The adapter card 1 also supports a pair of byte alignment devices 7,8 each having four input ports and four output ports. Each input port is connectable with any one of the output ports under the control of bus interface and control logic 9 also mounted on the card 1. As can be seen from FIG. 1, therefore, on the transmit side, a byte which is sent to the byte alignment device 7 can be routed to any one of the four subsidiary FIFOs 5A-5D. Correspondingly, on the receive side, the contents of any of the subsidiary FIFOs 6A-6D can be routed to any one of the output ports of the byte alignment device 8.
Effectively, the adapter card 1 appears as two 32 bit mail boxes. On transmit any combination of bytes, words (2 bytes), and double words (4 bytes) can be written with any byte alignment using either the processor 13 on the PC mothercard or a separate DMA device 12 on the adapter card (or as part of the mothercard). The alignment logic will ensure that the data is assembled into contiguous memory within the FIFOs. On transmit typically the processor would write the header for the protocol in use (the first few bytes of the frame to be sent), and the DMA engine 12 write the data part on the frame into the adapter card. There is no need to use the PC's processor 13 to assemble all the fragments of a frame to transmit into one contiguous block of memory.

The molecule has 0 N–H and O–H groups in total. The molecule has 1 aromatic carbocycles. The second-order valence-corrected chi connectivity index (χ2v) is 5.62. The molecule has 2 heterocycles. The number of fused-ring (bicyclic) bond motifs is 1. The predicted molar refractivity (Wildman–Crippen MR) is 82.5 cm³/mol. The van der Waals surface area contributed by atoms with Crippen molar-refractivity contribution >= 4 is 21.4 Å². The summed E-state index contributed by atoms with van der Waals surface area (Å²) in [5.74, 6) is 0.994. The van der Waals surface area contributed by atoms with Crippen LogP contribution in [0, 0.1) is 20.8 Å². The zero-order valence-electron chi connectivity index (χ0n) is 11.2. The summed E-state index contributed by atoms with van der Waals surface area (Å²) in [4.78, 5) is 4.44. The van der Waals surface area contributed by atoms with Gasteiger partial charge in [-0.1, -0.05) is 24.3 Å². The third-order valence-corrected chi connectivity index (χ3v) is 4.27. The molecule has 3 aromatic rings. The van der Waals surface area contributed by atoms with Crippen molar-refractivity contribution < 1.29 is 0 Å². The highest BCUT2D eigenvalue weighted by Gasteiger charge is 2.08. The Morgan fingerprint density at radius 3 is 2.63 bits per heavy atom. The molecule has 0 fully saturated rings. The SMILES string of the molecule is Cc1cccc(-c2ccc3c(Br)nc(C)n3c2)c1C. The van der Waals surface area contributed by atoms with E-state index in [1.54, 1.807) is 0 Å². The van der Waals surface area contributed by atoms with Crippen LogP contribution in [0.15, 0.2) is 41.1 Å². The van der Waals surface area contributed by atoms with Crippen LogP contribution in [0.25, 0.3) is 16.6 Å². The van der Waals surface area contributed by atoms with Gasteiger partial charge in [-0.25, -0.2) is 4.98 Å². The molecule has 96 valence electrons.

On receive the processor 13 may read bytes, words or double words as required by the protocol of the received frame to decode where the remainder of the frame should be copied (either under processor control or by the DMA engine).
An example of a receive operation will now be described with reference to FIGS. 2 to 6. In this case, a received FDDI frame is shown containing part of a file being transferred under a TCP/IP protocol. The protocol header is in three parts: FDDI, IP and TCP headers. The size of the FDDI, IP and TCP headers has been reduced for the purposes of this explanation. (In practice each of these protocol headers may be up to 30 bytes long.) Each of these header components must be analysed in turn before the subsequent header layer can be decoded. The receive and transmit FIFOs may contain more than one frame in normal operation. Only one frame has been illustrated to simplify the explanation.